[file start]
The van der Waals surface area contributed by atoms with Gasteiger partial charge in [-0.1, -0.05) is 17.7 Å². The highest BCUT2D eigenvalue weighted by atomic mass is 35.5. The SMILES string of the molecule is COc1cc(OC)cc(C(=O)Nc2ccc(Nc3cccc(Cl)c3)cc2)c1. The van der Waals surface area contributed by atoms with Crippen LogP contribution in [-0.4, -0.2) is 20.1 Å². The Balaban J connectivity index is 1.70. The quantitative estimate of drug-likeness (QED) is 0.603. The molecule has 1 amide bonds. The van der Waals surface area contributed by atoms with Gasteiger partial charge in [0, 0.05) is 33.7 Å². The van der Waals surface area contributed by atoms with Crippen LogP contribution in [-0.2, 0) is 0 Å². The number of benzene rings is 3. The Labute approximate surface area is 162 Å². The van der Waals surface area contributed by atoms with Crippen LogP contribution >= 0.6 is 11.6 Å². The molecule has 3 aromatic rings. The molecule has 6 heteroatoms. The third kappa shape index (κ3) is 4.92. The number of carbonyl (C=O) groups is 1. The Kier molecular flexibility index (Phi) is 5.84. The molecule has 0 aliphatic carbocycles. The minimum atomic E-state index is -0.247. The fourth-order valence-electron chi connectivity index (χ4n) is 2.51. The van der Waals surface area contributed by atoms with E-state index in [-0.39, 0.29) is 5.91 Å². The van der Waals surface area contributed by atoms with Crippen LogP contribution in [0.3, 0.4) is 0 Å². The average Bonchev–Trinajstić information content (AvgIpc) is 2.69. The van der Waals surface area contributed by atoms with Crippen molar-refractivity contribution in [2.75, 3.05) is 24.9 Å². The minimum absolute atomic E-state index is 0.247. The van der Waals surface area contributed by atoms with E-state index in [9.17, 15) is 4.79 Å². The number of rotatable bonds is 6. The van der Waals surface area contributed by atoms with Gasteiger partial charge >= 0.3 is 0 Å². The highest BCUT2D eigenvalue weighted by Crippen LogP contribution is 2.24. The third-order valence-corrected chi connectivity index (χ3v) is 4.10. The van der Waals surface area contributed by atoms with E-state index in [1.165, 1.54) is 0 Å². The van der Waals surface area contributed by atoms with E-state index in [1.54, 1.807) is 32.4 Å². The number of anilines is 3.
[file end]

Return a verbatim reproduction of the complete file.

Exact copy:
The van der Waals surface area contributed by atoms with Gasteiger partial charge in [-0.1, -0.05) is 17.7 Å². The highest BCUT2D eigenvalue weighted by atomic mass is 35.5. The SMILES string of the molecule is COc1cc(OC)cc(C(=O)Nc2ccc(Nc3cccc(Cl)c3)cc2)c1. The van der Waals surface area contributed by atoms with Crippen LogP contribution in [-0.4, -0.2) is 20.1 Å². The Balaban J connectivity index is 1.70. The quantitative estimate of drug-likeness (QED) is 0.603. The molecule has 1 amide bonds. The van der Waals surface area contributed by atoms with Gasteiger partial charge in [0, 0.05) is 33.7 Å². The van der Waals surface area contributed by atoms with Crippen LogP contribution in [-0.2, 0) is 0 Å². The number of benzene rings is 3. The Labute approximate surface area is 162 Å². The van der Waals surface area contributed by atoms with Crippen LogP contribution >= 0.6 is 11.6 Å². The molecule has 3 aromatic rings. The molecule has 6 heteroatoms. The third kappa shape index (κ3) is 4.92. The number of carbonyl (C=O) groups is 1. The Kier molecular flexibility index (Phi) is 5.84. The molecule has 0 aliphatic carbocycles. The minimum atomic E-state index is -0.247. The fourth-order valence-electron chi connectivity index (χ4n) is 2.51. The van der Waals surface area contributed by atoms with E-state index in [-0.39, 0.29) is 5.91 Å². The van der Waals surface area contributed by atoms with Crippen LogP contribution in [0.3, 0.4) is 0 Å². The average Bonchev–Trinajstić information content (AvgIpc) is 2.69. The van der Waals surface area contributed by atoms with Crippen molar-refractivity contribution in [2.75, 3.05) is 24.9 Å². The minimum absolute atomic E-state index is 0.247. The van der Waals surface area contributed by atoms with E-state index in [9.17, 15) is 4.79 Å². The number of rotatable bonds is 6. The van der Waals surface area contributed by atoms with Gasteiger partial charge >= 0.3 is 0 Å². The highest BCUT2D eigenvalue weighted by Crippen LogP contribution is 2.24. The third-order valence-corrected chi connectivity index (χ3v) is 4.10. The van der Waals surface area contributed by atoms with E-state index in [1.165, 1.54) is 0 Å². The van der Waals surface area contributed by atoms with E-state index in [1.54, 1.807) is 32.4 Å². The number of anilines is 3.